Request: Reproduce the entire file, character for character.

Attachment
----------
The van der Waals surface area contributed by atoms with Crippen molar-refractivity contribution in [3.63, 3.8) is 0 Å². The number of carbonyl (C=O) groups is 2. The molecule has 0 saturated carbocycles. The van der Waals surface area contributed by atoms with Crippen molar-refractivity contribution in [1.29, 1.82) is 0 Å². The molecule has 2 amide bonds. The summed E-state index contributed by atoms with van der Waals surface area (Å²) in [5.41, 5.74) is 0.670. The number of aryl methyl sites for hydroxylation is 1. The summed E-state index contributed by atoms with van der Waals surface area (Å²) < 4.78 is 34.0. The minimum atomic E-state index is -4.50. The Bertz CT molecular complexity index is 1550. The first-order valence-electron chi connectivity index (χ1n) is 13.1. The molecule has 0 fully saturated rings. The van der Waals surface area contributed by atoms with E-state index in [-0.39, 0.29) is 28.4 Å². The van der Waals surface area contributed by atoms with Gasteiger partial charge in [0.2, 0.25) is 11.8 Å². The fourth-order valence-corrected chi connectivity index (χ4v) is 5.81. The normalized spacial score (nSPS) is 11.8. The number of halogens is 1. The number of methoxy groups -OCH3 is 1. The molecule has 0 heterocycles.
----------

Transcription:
The van der Waals surface area contributed by atoms with Crippen molar-refractivity contribution in [3.63, 3.8) is 0 Å². The number of carbonyl (C=O) groups is 2. The molecule has 0 saturated carbocycles. The van der Waals surface area contributed by atoms with Crippen molar-refractivity contribution in [1.29, 1.82) is 0 Å². The molecule has 2 amide bonds. The summed E-state index contributed by atoms with van der Waals surface area (Å²) in [5.41, 5.74) is 0.670. The number of aryl methyl sites for hydroxylation is 1. The summed E-state index contributed by atoms with van der Waals surface area (Å²) < 4.78 is 34.0. The minimum atomic E-state index is -4.50. The Bertz CT molecular complexity index is 1550. The first-order valence-electron chi connectivity index (χ1n) is 13.1. The molecule has 0 fully saturated rings. The van der Waals surface area contributed by atoms with E-state index in [-0.39, 0.29) is 28.4 Å². The van der Waals surface area contributed by atoms with Gasteiger partial charge in [0.2, 0.25) is 11.8 Å². The fourth-order valence-corrected chi connectivity index (χ4v) is 5.81. The normalized spacial score (nSPS) is 11.8. The number of halogens is 1. The number of methoxy groups -OCH3 is 1. The molecule has 0 heterocycles.